This is an archived article that was published on sltrib.com in 2015, and information in the article may be outdated. It is provided only for personal research purposes and may not be reprinted.
Prescription for dealing with crime in Salt Lake City: social workers and bicycle cops.
In something of a surprise Tuesday night, the City Council, in a 4-3 vote, decided to hire eight social workers to aid police interacting with homeless people and eight bicycle-patrol officers. It also would bring on 15 additional officers if the city lands a federal grant.
Presently, police in the Metro Division spend a significant amount of time referring the homeless to service providers. The move to bring in social workers would free up officers for other duties, according to the proposal from Councilman Stan Penfold.
"We have officers who are currently doing social services," he said. "The police could guide the social workers. ... We need to give the police department the resources to get people into treatment."
The new emphasis on bicycle patrols, by contrast, was something east-side council members had been pressing for since Mayor Ralph Becker unveiled his proposed $254 million budget May 4. The $60.4 million for the police department outlined by the mayor emphasizes new cars and computers.
It also includes the addition of civilian clerical workers who would effectively free up two officers for street patrol.
The new social workers and cops won't start until fall. Price tag: $1.1 million on top of the mayor's police-budget proposal for fiscal 2016.
The council didn't reach its conclusion easily, however.
Councilman Charlie Luke had argued for 25 new police officers, citing an increase in crime in his east-side district as well as complaints that police response times were unacceptably long.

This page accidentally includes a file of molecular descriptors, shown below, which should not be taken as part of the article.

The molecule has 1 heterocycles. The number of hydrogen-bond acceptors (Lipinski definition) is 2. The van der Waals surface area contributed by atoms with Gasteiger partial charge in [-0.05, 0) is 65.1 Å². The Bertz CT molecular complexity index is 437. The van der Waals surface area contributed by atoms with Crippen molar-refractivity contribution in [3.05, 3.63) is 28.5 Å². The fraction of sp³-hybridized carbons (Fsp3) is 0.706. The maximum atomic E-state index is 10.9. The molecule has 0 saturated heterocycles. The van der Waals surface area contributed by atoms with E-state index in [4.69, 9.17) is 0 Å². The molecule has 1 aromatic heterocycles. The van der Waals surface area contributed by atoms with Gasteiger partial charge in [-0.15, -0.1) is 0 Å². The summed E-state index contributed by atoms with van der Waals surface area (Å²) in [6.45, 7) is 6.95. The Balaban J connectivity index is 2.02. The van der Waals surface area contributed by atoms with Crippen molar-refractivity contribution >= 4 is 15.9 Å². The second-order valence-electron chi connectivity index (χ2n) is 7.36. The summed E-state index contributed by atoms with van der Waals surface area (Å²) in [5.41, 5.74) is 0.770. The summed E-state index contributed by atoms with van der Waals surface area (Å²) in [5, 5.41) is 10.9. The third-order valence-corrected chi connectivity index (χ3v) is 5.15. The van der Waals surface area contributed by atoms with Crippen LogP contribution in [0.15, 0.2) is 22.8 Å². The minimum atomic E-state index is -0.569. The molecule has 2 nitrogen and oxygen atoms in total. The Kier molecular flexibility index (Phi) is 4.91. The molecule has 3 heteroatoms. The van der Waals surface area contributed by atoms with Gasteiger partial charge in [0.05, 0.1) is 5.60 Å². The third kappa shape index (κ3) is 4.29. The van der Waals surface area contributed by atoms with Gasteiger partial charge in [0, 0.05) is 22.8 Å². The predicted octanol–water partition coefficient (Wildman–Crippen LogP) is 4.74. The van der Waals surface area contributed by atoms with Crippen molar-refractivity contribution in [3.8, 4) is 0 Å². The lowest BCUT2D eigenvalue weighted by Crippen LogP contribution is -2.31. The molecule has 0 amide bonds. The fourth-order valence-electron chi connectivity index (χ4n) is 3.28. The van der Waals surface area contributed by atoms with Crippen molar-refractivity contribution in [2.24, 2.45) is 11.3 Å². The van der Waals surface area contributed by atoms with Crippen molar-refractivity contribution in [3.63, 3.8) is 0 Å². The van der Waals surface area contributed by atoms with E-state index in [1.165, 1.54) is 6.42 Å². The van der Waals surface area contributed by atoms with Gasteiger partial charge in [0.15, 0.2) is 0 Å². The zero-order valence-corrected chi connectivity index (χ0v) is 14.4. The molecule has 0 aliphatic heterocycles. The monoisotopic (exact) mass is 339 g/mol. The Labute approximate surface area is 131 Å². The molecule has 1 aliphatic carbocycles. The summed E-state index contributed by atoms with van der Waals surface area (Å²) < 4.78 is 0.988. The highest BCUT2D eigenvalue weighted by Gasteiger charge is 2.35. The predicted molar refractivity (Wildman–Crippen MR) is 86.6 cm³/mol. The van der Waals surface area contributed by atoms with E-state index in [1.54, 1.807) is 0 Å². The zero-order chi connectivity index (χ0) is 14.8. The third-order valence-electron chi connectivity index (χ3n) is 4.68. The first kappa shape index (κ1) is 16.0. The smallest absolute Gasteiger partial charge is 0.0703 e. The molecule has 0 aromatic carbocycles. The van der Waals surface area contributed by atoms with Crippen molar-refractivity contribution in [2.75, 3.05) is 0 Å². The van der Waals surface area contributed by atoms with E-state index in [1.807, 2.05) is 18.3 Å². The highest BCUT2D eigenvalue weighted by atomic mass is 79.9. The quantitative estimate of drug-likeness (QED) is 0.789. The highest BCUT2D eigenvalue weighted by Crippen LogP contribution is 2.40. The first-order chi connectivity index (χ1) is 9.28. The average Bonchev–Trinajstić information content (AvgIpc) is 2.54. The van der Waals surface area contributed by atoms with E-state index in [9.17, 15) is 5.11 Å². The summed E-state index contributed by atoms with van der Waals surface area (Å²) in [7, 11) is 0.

"Public safety is the critical responsibility of municipal government," he said. "It's critical we step forward on [police] patrol."
Luke's proposal was in line with the Salt Lake Police Association. The union's leader, Michael Millard, cited statistics showing an uptick in crime that he said had officers rushing from one call to the next.
But, according to Deputy Chief Tim Doubt, long-term statistics show the city's crime rate in decline.
During the council's annual budget negotiations late Tuesday, Luke reduced his request to 20 new officers 15 of whom would be funded by a three-year federal grant. They would be above and beyond the eight new bike cops.
The council endorsed the plan for 15 additional officers by a 6-1 vote, with the caveat that if Salt Lake City did not get the grant, none would be hired.
The city won't know until September if it will receive the federal funding that would cover 75 percent of the officers' salaries and benefits but none of the equipment outlay, including vehicles.
The lone dissenting vote on the grant proposal came from west-side Councilman Kyle LaMalfa.
"Preventing crime is about education and access to opportunity not more policemen," he said. "The chief [Chris Burbank] has told us he doesn't want more officers."
But east-side Councilwoman Erin Mendenhall, who championed the addition of bicycle patrols, said her constituents feel vulnerable to crime as police have focused on the Rio Grande District, which encompasses The Road Home shelter and other service providers near Pioneer Park.
"I believe there is a threshold at which our police [presence] can affect crime," she said. "Currently, I don't think we're at that threshold."
The council must adopt a budget by June 22. It could do so as early as June 16.